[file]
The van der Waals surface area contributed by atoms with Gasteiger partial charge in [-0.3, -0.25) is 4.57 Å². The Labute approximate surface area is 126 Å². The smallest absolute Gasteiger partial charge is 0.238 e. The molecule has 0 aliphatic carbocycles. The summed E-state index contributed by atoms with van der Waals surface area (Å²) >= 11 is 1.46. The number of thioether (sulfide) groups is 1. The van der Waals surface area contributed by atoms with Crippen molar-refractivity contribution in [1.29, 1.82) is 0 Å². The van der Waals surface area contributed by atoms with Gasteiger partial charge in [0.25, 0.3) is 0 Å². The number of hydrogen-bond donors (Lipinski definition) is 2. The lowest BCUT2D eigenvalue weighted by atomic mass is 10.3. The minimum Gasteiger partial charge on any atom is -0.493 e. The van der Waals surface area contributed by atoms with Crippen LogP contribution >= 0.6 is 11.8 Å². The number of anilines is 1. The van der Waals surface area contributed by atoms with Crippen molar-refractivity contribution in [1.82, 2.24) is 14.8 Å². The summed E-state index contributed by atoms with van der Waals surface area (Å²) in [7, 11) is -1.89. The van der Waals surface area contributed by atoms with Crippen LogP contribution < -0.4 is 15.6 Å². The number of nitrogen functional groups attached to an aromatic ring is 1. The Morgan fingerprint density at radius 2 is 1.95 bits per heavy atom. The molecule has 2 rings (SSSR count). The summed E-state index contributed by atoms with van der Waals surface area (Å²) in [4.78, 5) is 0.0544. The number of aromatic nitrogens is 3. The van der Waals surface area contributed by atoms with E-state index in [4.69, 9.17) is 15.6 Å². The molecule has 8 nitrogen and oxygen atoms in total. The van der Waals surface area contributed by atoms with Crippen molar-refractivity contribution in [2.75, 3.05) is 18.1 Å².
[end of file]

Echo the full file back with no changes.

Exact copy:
The van der Waals surface area contributed by atoms with Gasteiger partial charge in [-0.3, -0.25) is 4.57 Å². The Labute approximate surface area is 126 Å². The smallest absolute Gasteiger partial charge is 0.238 e. The molecule has 0 aliphatic carbocycles. The summed E-state index contributed by atoms with van der Waals surface area (Å²) >= 11 is 1.46. The number of thioether (sulfide) groups is 1. The van der Waals surface area contributed by atoms with Crippen molar-refractivity contribution in [1.29, 1.82) is 0 Å². The van der Waals surface area contributed by atoms with Gasteiger partial charge in [0.25, 0.3) is 0 Å². The number of hydrogen-bond donors (Lipinski definition) is 2. The lowest BCUT2D eigenvalue weighted by atomic mass is 10.3. The minimum Gasteiger partial charge on any atom is -0.493 e. The van der Waals surface area contributed by atoms with Crippen LogP contribution >= 0.6 is 11.8 Å². The number of anilines is 1. The van der Waals surface area contributed by atoms with Crippen molar-refractivity contribution in [1.82, 2.24) is 14.8 Å². The summed E-state index contributed by atoms with van der Waals surface area (Å²) in [7, 11) is -1.89. The van der Waals surface area contributed by atoms with Crippen LogP contribution < -0.4 is 15.6 Å². The number of nitrogen functional groups attached to an aromatic ring is 1. The Morgan fingerprint density at radius 2 is 1.95 bits per heavy atom. The molecule has 2 rings (SSSR count). The summed E-state index contributed by atoms with van der Waals surface area (Å²) in [4.78, 5) is 0.0544. The number of aromatic nitrogens is 3. The van der Waals surface area contributed by atoms with E-state index in [4.69, 9.17) is 15.6 Å². The molecule has 8 nitrogen and oxygen atoms in total. The van der Waals surface area contributed by atoms with Crippen molar-refractivity contribution in [2.75, 3.05) is 18.1 Å².